A Message From The Founder
Hi, I am Rushion McDonald, Emmy & NAACP Image Award-winning television producer. I have always felt that the black community was essential and should be acknowledged for our positive contributions. It is for these reasons that I created the Hoodie Awards/Neighborhood Awards.
"Black Excellence” encompasses me and every other African American working towards the advancement of our people. The HBCU Awards will recognize our “Black Excellence” in Education, Entertainment, and Business. It is an award show for the people which will promote the stars of our community and showcase our culture.
After the Civil War, Historically Black Colleges and Universities (HBCUs) were created to meet the educational needs of Black students who previously had negligible opportunities to attend college.
These schools had humble beginnings, with the first HBCUs conducting classes in homes, church basements, and old schoolhouses. The Morrill Act of 1890, which required states to provide land-grants for colleges to serve Black students, allowed HBCU's to build their own campuses.
These colleges and universities have long been an outstanding source of academic accomplishment and great pride for the African American communities throughout the entire nation. HBCUs offer medical, doctoral, master, bachelor and associate degree programs. HBCU doors opened during the period of segregation in the United States before the Civil Rights Act because predominantly white education institutions completely disqualified or limited African American enrollment. HBCUs have played a critical role ensuring that African American students and others receive a quality education.
More than 20 percent of all African American students are enrolled in HBUs despite HBUs constituting only 3 percent of all four-year colleges in the country. Today, HBCUs have produced 80 percent of all black judges, 50 percent of all black lawyers, 50 percent of all black doctors, 40 percent of all black engineers, 40 percent of all black members of Congress, 25 percent of all black STEM graduates, and 13 percent of all black CEOs in America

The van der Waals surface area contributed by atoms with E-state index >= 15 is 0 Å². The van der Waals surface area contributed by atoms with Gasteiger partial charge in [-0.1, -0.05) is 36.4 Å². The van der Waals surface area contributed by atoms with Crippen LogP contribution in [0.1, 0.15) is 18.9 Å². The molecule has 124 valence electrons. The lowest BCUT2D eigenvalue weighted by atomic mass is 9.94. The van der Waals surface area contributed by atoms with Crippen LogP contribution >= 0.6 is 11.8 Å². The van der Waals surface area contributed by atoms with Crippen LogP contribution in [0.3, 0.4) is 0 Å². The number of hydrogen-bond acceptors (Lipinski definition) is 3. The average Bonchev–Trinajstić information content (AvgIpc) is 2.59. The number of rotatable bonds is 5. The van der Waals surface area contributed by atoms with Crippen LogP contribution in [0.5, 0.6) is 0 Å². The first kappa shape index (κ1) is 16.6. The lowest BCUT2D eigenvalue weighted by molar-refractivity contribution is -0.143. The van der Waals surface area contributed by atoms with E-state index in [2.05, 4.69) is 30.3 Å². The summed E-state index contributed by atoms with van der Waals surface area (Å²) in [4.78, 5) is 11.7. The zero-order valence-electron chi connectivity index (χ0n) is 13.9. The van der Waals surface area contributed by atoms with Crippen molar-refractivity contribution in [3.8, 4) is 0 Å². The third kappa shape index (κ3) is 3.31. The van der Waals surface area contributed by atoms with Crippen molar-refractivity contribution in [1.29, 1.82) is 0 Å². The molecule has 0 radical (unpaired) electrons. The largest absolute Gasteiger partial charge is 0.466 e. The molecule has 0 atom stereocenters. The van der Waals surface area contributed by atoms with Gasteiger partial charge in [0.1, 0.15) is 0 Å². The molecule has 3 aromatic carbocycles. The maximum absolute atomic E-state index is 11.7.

For the most part, HBCUs are concentrated in the Southern part of the United States to serve the African American community primarily. Because a century after the end of slavery in the United States in 1865, most colleges and universities in the Southern United States blocked all African Americans admissions, while institutions in other parts of the country employed quotas to limit acceptance of African Americans.
Notable graduates of Historically Black Colleges and Universities include:
Ralph Abernathy (Alabama State); Stacey Abrams (Spelman); Anthony Anderson (Howard); Eryka Badu (Grambling); David Banner (Southern); Kenya Barris (Clark-Atlanta); Chadwick Boseman (Howard);Toni Braxton (Bowie State); W.E.B. Dubois (Fisk); Mariam Wright Edelman (Spelman); Nikki Giovanni (Fisk); Alex Haley (Alcorn State); Kamala Harris (Howard):Taraji Henson (Howard); Langston Hughes (Lincoln Univ); Jesse Jackson (North Caroline A&T); Randy Jackson (Southern); Martin Luther King, Jr. (Morehouse); Gladys Knight (Shaw); Spike Lee (Morehouse); Samuel L. Jackson (Morehouse); Bakari Sellers (Morehouse); Toni Morrison (Howard); Phylicia Rashad (Howard); Lionel Richie (Tuskegee); Wendy Raquel Robinson (Howard); Will Packer (Florida A&M); Anika Noni Rose (Florida A&M); Wanda Sykes (Hampton); Stephen A. Smith (Winston-Salem State); Michael Strahan (Texas Southern); Booker T. Washington (Hampton) and Oprah Winfrey (Tennessee State)
For almost two centuries, Historically Black Colleges and Universities have educated students who have become successful alumni fully integrated within America's diverse workforce.
Rushion McDonald, Emmy Award-winning television producer who created the auspicious Hoodie Awards/Neighborhood Awards show that celebrated the stars within the community that uplifted predominately black neighborhoods. Similarly, The HBCU Awards will recognize the positive impact of HBCUs and other institutions: churches, barbershops, and beauty salons. Influencers of the African American culture in the realm of Business, Entertainment, and Education will also be honored.